Indeed, in much of Europe, Sarrazin's views, if not necessarily part of the political mainstream, would hardly elicit more than a shrug from most given the political platforms they enjoy.
Still, the almost unanimous opprobrium German political parties have heaped on Sarrazin is misleading. Recent studies suggest that the lack of a robust, right-wing populist party in Germany is more of a political anomaly than an indication of tolerance in the country. According to a study by the University of Bielefeld published last December, fully 46 percent of Germans agree that there are "too many Muslims" in the country. Only 16.6 percent of German respondents agreed with the statement "the Muslim culture fits well into Germany," a result that was the lowest among the eight countries that were surveyed, including the Netherlands, France and Hungary.
A survey in July, conducted by the polling institution Emnid for the newsweekly Focus, found that 20 percent of Germans would consider voting for a party to the right of Merkel's Christian Democrats.
Their colleague Cathrin Schaer seems to call this into question with her round-up and translation of the German newspaper reaction ("Will Sarrazin Become a 'Free Speech Martyr'?") which shows widespread opposition to removing Sarrazin from his post.
Some express fears about the Bundesbank's independence, while others make the point that, whether he is racist or not, many of the details in Sarrazin's book about insufficient integration ring true.
The center-right Frankfurter Allgemeine Zeitung writes:
"The chancellor and the president have both made it clear, in public, that they no longer consider executive board member Sarrazin acceptable -- because he has damaged the reputation of the Bundesbank, as well as the entire country. In doing so, they have commandeered a bastion of independence and turned one book into a state scandal. There is no worse deed than besmirching the immigration and integration fairytale, which says that everything is, or will, be well."
"And because Sarrazin -- borne on a wave of support from the general populace -- won't do his highly placed judges a favor and remove himself, those judges have another more problem. As a martyr for freedom of opinion and a principal witness for accusations already made by broad swaths of the populace, Sarrazin will outlast them all."
"That burning smell that some are attributing to Sarrazin has another source: It comes from more than just a touch of rebellion -- a rebellion against the whitewashing and the dumbing down that is going on. If the political parties don't soon start taking the worries and the fears that Sarrazin has brought up more seriously, then those issues will find other spokespeople. And they might not allow their big mouths to be gagged by the German president."
The left-leaning daily Die Tageszeitung writes:
"Sarrazin must go. This is not a good solution -- but there was no better one available. In reality Sarrazin is only a problem of disciplinary (employment) law for the Bundesbank. He has become a political issue not because of his personality but because of the resonance (of his words). Around half of the German people agree with his theses. The lesson in this is that a charismatic, right-wing populist would also have no trouble attracting many voters in Germany, too. Sarrazin himself is not going to found any right wing populist party. He is too old for that and too much of a technocrat. But he has made it clear how much room there is for someone to stand to the right of (Merkel's) Christian Democrats."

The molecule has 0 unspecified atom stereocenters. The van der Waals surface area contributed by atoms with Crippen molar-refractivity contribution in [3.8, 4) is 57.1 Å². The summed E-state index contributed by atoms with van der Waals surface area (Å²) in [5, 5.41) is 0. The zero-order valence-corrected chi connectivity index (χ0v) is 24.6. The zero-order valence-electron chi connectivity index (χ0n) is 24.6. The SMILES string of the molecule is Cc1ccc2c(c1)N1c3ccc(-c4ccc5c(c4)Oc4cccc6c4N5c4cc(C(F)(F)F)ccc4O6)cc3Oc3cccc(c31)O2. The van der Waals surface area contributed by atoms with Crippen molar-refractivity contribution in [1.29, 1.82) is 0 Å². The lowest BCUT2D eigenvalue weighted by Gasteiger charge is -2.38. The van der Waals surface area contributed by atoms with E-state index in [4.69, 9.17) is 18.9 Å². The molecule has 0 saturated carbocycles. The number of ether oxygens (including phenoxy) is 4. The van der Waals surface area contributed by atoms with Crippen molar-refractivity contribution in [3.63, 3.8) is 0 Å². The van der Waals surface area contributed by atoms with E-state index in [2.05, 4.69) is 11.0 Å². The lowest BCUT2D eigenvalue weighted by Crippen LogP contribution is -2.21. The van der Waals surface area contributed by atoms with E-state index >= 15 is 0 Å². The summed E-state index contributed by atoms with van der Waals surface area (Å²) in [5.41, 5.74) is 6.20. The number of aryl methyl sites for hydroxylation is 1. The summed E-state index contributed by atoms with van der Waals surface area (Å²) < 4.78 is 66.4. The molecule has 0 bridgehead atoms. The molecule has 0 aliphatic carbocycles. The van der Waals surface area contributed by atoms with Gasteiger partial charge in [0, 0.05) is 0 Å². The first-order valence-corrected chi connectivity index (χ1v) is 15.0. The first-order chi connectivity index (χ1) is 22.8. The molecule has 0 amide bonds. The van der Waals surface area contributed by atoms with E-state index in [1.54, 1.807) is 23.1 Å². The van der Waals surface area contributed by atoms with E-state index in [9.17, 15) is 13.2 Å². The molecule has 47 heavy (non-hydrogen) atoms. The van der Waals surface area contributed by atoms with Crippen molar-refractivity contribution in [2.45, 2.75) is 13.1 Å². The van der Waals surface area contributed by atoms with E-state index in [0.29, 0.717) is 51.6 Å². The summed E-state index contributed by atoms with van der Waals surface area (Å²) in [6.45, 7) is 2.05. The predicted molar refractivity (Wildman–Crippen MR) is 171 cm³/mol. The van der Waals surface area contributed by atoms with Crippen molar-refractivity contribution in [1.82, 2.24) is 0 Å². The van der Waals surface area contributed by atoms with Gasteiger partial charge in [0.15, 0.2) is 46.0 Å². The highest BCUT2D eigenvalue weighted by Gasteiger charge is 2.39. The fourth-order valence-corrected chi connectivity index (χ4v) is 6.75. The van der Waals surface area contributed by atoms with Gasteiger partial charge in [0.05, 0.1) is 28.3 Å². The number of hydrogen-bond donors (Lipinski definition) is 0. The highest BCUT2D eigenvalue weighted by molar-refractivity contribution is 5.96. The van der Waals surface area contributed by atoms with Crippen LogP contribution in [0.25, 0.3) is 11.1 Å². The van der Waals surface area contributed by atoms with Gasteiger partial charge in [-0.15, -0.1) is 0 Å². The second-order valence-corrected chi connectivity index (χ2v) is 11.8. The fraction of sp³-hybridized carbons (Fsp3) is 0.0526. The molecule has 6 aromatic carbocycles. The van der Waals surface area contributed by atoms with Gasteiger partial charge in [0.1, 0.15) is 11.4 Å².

The conservative Die Welt writes:
"As vulgar and Darwinian as Sarrazin's theory of society is, and as scientifically unproven and argumentatively vague they may be, the details are undeniable: There is a growing level of misery in Turkish and Arab families in Germany, who require a disproportionate amount of social support, which fail educationally and refuse any attempts to integrate. Sarrazin's crooked book deserves credit for bringing the attention of the masses to these irregularities. And for that he must reckon with physical threats from the so-called Antifa (anti-fascists) and the supposed left wing."
The center-left Süddeutsche Zeitung writes:
"Could it be that the lack of cogent dialogue, the aggressive discourse and the rush to sideline Sarrazin is an expression of something else entirely? Could it be that there is a lack of national self awareness stemming from years of indifference toward immigrants that nobody wants to discuss?"
Regardless of how the debate plays out, however, Chancellor Angela Merkel is hitting all the right notes. In an interview today with Turkey's Hurriyet newspaper, she forthrightly declared, "When [Germany's] Turks have worries and problems, I am their chancellor, too."
"It is the paramount duty of the German state to actively incorporate immigrants into our society," Merkel said. "We would like to present all the possibilities of an open country to our immigrant citizens. These people should receive their share from social, economic and cultural life. But we also expect them to actively ask for this and show effort."
Merkel called Sarrazin's remark that immigrants were making Germany "more stupid" a "ridiculous" claim.
"Problems should be openly expressed, but positive improvements should not be neglected," she said. "There are many examples in Germany that show successful adaptation is taking place."
"There are many Turks living in Germany," Merkel said. "Most of them are third- and fourth-generation immigrants. I think they have adapted very well. ... I state this clearly: What we mean by adaptation is not forced assimilation and denying of one's cultural roots. When Turks have worries and problems, I am their chancellor, too."
It's an unfortunate if natural human tendency to lash out at "the other," particularly when times are hard. But it's the duty of political leaders to stand up against the more virulent forms of this, and Merkel is meeting it admirably. Others, including French President Nicolas Sarkozy, could learn much from her example.
James Joyner is managing editor of the Atlantic Council. Photo credit: Spiegel.